When recording videos and especially podcasts, it is very important to have clear audio. Achieving perfect sound is difficult even in studio conditions, and there’s nothing to say about the street. And if not solved, then special neural networks can simplify the solution of this problem. Let's talk about them.

The results of all services and the original can be downloaded from the link at the end of the article. And just in case, I’ll note once again that I specifically chose only tools with AI support. It is clear that there are many more solutions to improve audio.

Adobe Podcast AI

With the free plan, you can download audio in .wav, .mp3, .acc, .flac, .org formats up to 30 minutes long and no more than 500 MB in size. You can improve no more than an hour of audio per day. You can also configure the microphone using AI.

After downloading the file, you need to wait up to ten minutes for it to be automatically processed by the neural network. There are no settings, except for the speech enhancement switch. The final file can only be downloaded.

For some reason, the processed file became half the size, although neither the format nor the duration changed. But even visually, there were fewer peaks on the track. When listening, a strong improvement was also noticeable, words became clearer and more distinguishable, noise was removed.

The paid plan for $9.99 per month can batch download, finer-tuned processing, up to 4 hours of audio per day and file size up to 1 GB. Also free access to express.adobe.com.

More fine-tuning looks like this:

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There is an online version and desktop applications. In general, this service is more about fast processing using neural networks than about improving audio.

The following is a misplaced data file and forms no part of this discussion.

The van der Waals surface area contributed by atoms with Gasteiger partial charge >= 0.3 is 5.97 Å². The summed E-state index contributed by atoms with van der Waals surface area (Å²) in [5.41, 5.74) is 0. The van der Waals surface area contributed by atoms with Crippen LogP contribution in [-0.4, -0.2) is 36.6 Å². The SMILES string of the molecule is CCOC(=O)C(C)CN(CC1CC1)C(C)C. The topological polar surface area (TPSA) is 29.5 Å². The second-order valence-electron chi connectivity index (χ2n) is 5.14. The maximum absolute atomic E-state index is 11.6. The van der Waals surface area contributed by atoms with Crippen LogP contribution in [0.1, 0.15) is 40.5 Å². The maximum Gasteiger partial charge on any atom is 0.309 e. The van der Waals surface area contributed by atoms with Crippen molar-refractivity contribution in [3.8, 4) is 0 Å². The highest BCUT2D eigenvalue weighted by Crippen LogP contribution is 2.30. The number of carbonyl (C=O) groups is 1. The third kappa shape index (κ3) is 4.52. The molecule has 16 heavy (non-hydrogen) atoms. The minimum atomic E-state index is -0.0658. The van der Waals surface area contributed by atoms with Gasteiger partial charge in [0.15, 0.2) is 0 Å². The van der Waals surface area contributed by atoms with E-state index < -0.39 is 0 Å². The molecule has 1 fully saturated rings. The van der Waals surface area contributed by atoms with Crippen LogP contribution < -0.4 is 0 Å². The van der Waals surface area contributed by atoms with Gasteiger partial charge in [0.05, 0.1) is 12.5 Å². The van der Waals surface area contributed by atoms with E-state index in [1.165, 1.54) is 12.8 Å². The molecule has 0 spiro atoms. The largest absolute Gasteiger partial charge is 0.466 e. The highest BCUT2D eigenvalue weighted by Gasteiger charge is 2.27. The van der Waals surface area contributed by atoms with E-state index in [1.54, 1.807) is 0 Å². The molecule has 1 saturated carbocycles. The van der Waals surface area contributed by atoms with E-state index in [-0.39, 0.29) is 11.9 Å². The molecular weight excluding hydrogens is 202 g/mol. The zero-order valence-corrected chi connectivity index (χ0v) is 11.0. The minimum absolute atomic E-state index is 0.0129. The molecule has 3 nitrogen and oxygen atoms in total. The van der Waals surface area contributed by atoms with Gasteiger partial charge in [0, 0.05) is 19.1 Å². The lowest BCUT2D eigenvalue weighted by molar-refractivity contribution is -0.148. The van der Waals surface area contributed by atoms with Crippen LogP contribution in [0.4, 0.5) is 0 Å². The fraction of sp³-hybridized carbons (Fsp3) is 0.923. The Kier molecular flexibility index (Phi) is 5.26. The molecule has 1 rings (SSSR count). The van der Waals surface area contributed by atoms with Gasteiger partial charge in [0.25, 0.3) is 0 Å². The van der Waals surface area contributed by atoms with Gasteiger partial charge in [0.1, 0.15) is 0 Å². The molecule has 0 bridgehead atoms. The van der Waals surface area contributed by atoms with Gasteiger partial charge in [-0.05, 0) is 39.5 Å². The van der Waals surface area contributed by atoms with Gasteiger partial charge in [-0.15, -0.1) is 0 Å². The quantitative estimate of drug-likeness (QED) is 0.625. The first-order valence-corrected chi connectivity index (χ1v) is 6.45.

Unfortunately, it will not suit you if the original audio is in Russian. But if your language is supported, you can automatically transcribe audio into text and use text editing to edit the content of the podcast itself.

Descript uses Google Cloud Speech-to-Text technology, so the level of accuracy is much the same as Google Home or Text-to-speech in Google Docs. But there is Rev (another provider) for better transcription. There is the ability to level the volume level and a built-in equalizer.

There's also Overdab (available on-demand only in beta), but at the time of writing, I still haven't gotten access to it.

As I understand it, this is AI (artificial intelligence) that processes the recording and extracts a speech model from it to form your unsaid words and sentences. According to those who experimented with this tool, the results are impressive—the speech simulated by the robot program has the same voice intonation as the original.

The tariff schedule can be found below.

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This is a service for extracting voices from various types of video and audio files: music, streams, etc. This service has an online version, desktop and mobile applications.